My first contact with the Canadian Aviation Historical Society was in Ottawa in late 2007. I had just begun researching the history of Laurentian Air Services, which had been based in that city, and I wanted to connect with people who had worked for them, or could steer me in the right direction.
The project had gotten its start that summer, when I had finished my MA at the University of British Columbia. While I could now call myself a trained historian and came from a family of airplane nuts, I actually knew very little about aviation. But I knew a good story, and an important one, when I saw it.
It turned out I was right to go to that CAHS meeting: I was immediately welcomed into the fold. Of course, I still had to prove my chops as an aviation researcher and writer (and rightly so), but the rivet counters were as helpful as they were rigorous.
When my book – called For the Love of Flying – came out in 2009, I was living in Wyoming. I came back to Canada, however, for a cross-country book tour. My husband, German Shepherd mix, and I drove from Quebec across the Prairies, and back down to the U.S. Along the way, I gave talks at CAHS chapters in Montreal, Ottawa, Winnipeg, and Calgary and did signings at museums and heritage centres in North Bay, Sault-Ste-Marie, and others. At every stop, CAHS members came out to support me.
In 2010, I had the opportunity to give something back. I had just gotten settled in my new home in Edmonton when I jetted off to Montreal for the annual CAHS conference. At that event, buoyed by the camaraderie and the group's passion for Canada's aviation heritage, I signed up to be the new national membership secretary and to organize the 2011 convention in Edmonton.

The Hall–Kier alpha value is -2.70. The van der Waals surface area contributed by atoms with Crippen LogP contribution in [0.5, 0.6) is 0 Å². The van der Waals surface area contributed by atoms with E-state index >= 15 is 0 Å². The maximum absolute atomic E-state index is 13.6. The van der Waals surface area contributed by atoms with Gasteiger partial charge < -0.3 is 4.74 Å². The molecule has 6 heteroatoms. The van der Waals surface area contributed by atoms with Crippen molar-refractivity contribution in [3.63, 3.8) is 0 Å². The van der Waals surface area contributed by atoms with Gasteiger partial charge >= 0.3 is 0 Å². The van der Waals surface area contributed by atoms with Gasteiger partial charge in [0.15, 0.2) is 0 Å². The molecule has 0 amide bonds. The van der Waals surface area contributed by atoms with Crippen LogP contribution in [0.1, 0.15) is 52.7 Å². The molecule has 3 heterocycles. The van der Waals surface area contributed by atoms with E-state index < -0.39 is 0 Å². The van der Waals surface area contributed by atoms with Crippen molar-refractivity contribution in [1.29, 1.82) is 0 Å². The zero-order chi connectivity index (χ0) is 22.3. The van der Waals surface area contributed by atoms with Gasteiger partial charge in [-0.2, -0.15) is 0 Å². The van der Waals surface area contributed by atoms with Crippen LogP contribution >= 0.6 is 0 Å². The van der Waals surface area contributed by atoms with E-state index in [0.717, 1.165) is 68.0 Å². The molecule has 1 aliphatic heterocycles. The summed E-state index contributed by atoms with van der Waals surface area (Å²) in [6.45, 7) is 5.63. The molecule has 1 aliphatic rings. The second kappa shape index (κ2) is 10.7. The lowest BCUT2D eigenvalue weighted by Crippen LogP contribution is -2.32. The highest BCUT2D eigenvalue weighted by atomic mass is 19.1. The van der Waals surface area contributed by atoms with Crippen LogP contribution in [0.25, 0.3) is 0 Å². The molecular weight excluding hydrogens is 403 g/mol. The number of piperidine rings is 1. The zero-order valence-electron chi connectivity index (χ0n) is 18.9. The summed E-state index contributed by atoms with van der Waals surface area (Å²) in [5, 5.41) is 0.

Then, after a series of events, I ended up the national president, the first woman to hold the position in the society's 50 year history. I was 28 years old and a little daunted at the prospect of heading up a national charity with a long tradition and over 1000 members worldwide. But there was an excellent team approach with the executive and board, and I knew it would be a group effort.
As an entrepreneur with a writing background, my focus during my presidency was improving communications. I was really excited to manage the redesign of the website, create and edit a monthly e-newsletter, and launch an online membership option and the CAHS Facebook and Twitter accounts. These have all helped members connect with each other, and helped the media, scholars, and enthusiasts find the society in cyberspace and beyond.
In 2011, I stepped down from the position as I got ready to introduce a new little aviator into our family. I've stayed involved, though, first as vice-president and now as a director of the society.
I tell people I became an aviation historian by accident, but got hooked because of the great stories and people. It's also in large part because of the encouragement I've received from the CAHS.
I'm currently writing a book called Polar Winds: A Century of Flying the North, and have a historical novel in the works called Chasing Skies, about a female bush pilot who goes to Great Britain to fly for the Air Transport Auxiliary during the Second World War. I also write aviation book reviews and often find aviation angles for my freelance articles and columns.